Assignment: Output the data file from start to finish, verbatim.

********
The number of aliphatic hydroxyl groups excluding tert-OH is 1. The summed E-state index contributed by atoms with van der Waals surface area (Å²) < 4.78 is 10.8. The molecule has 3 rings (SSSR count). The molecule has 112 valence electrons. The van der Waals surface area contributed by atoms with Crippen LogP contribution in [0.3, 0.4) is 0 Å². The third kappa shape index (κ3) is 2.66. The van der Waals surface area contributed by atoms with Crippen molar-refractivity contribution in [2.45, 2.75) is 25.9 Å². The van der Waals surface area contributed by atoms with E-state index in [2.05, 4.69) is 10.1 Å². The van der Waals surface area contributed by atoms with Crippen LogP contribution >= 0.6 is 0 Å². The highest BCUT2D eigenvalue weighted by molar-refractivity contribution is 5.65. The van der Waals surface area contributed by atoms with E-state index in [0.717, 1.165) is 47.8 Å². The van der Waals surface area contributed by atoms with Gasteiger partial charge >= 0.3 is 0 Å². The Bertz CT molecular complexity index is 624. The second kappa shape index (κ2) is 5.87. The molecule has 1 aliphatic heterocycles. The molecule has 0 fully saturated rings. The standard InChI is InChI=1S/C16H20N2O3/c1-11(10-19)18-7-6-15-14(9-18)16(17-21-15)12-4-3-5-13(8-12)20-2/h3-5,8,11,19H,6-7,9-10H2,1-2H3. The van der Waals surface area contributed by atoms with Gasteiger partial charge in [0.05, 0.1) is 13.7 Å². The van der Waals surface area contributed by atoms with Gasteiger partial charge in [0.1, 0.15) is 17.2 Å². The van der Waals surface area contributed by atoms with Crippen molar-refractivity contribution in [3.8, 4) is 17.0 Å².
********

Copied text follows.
The number of aliphatic hydroxyl groups excluding tert-OH is 1. The summed E-state index contributed by atoms with van der Waals surface area (Å²) < 4.78 is 10.8. The molecule has 3 rings (SSSR count). The molecule has 112 valence electrons. The van der Waals surface area contributed by atoms with Crippen LogP contribution in [0.3, 0.4) is 0 Å². The third kappa shape index (κ3) is 2.66. The van der Waals surface area contributed by atoms with Crippen molar-refractivity contribution in [2.45, 2.75) is 25.9 Å². The van der Waals surface area contributed by atoms with E-state index in [2.05, 4.69) is 10.1 Å². The van der Waals surface area contributed by atoms with Crippen LogP contribution >= 0.6 is 0 Å². The highest BCUT2D eigenvalue weighted by molar-refractivity contribution is 5.65. The van der Waals surface area contributed by atoms with E-state index in [0.717, 1.165) is 47.8 Å². The van der Waals surface area contributed by atoms with Gasteiger partial charge >= 0.3 is 0 Å². The Bertz CT molecular complexity index is 624. The second kappa shape index (κ2) is 5.87. The molecule has 1 aliphatic heterocycles. The molecule has 0 fully saturated rings. The standard InChI is InChI=1S/C16H20N2O3/c1-11(10-19)18-7-6-15-14(9-18)16(17-21-15)12-4-3-5-13(8-12)20-2/h3-5,8,11,19H,6-7,9-10H2,1-2H3. The van der Waals surface area contributed by atoms with Gasteiger partial charge in [0.05, 0.1) is 13.7 Å². The van der Waals surface area contributed by atoms with Gasteiger partial charge in [0.1, 0.15) is 17.2 Å². The van der Waals surface area contributed by atoms with Crippen molar-refractivity contribution in [3.8, 4) is 17.0 Å².